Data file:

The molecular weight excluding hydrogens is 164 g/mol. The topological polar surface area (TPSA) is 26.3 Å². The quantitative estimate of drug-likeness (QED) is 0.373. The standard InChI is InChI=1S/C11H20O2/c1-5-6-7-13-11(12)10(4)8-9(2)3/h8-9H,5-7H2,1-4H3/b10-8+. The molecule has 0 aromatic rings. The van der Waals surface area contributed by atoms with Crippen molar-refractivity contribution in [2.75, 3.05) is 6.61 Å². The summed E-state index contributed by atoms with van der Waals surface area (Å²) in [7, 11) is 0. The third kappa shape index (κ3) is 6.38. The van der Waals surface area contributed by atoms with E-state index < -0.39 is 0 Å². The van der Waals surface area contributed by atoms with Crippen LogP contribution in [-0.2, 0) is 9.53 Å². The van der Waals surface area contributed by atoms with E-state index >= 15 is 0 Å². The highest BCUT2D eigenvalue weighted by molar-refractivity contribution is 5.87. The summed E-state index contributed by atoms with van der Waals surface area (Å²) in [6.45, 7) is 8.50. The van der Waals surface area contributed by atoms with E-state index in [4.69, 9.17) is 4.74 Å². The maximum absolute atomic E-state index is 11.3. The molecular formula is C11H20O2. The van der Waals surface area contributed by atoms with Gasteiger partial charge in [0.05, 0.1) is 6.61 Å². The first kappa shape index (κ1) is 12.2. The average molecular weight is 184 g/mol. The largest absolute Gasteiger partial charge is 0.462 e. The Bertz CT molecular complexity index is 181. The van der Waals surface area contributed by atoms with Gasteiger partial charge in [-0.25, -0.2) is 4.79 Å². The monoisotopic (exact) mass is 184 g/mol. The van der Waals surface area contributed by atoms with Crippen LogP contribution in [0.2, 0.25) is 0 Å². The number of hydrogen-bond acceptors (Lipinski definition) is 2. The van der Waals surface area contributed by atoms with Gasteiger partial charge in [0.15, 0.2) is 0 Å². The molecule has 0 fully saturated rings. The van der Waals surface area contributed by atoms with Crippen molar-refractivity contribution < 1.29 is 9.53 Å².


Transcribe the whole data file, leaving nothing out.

The molecular weight excluding hydrogens is 164 g/mol. The topological polar surface area (TPSA) is 26.3 Å². The quantitative estimate of drug-likeness (QED) is 0.373. The standard InChI is InChI=1S/C11H20O2/c1-5-6-7-13-11(12)10(4)8-9(2)3/h8-9H,5-7H2,1-4H3/b10-8+. The molecule has 0 aromatic rings. The van der Waals surface area contributed by atoms with Crippen molar-refractivity contribution in [2.75, 3.05) is 6.61 Å². The summed E-state index contributed by atoms with van der Waals surface area (Å²) in [7, 11) is 0. The third kappa shape index (κ3) is 6.38. The van der Waals surface area contributed by atoms with E-state index < -0.39 is 0 Å². The van der Waals surface area contributed by atoms with Crippen LogP contribution in [-0.2, 0) is 9.53 Å². The van der Waals surface area contributed by atoms with E-state index >= 15 is 0 Å². The highest BCUT2D eigenvalue weighted by molar-refractivity contribution is 5.87. The summed E-state index contributed by atoms with van der Waals surface area (Å²) in [6.45, 7) is 8.50. The van der Waals surface area contributed by atoms with E-state index in [4.69, 9.17) is 4.74 Å². The maximum absolute atomic E-state index is 11.3. The molecular formula is C11H20O2. The van der Waals surface area contributed by atoms with Gasteiger partial charge in [0.05, 0.1) is 6.61 Å². The first kappa shape index (κ1) is 12.2. The average molecular weight is 184 g/mol. The largest absolute Gasteiger partial charge is 0.462 e. The Bertz CT molecular complexity index is 181. The van der Waals surface area contributed by atoms with Gasteiger partial charge in [-0.25, -0.2) is 4.79 Å². The monoisotopic (exact) mass is 184 g/mol. The van der Waals surface area contributed by atoms with Crippen LogP contribution in [0.2, 0.25) is 0 Å². The number of hydrogen-bond acceptors (Lipinski definition) is 2. The van der Waals surface area contributed by atoms with Gasteiger partial charge in [0.15, 0.2) is 0 Å². The molecule has 0 fully saturated rings. The van der Waals surface area contributed by atoms with Crippen molar-refractivity contribution < 1.29 is 9.53 Å².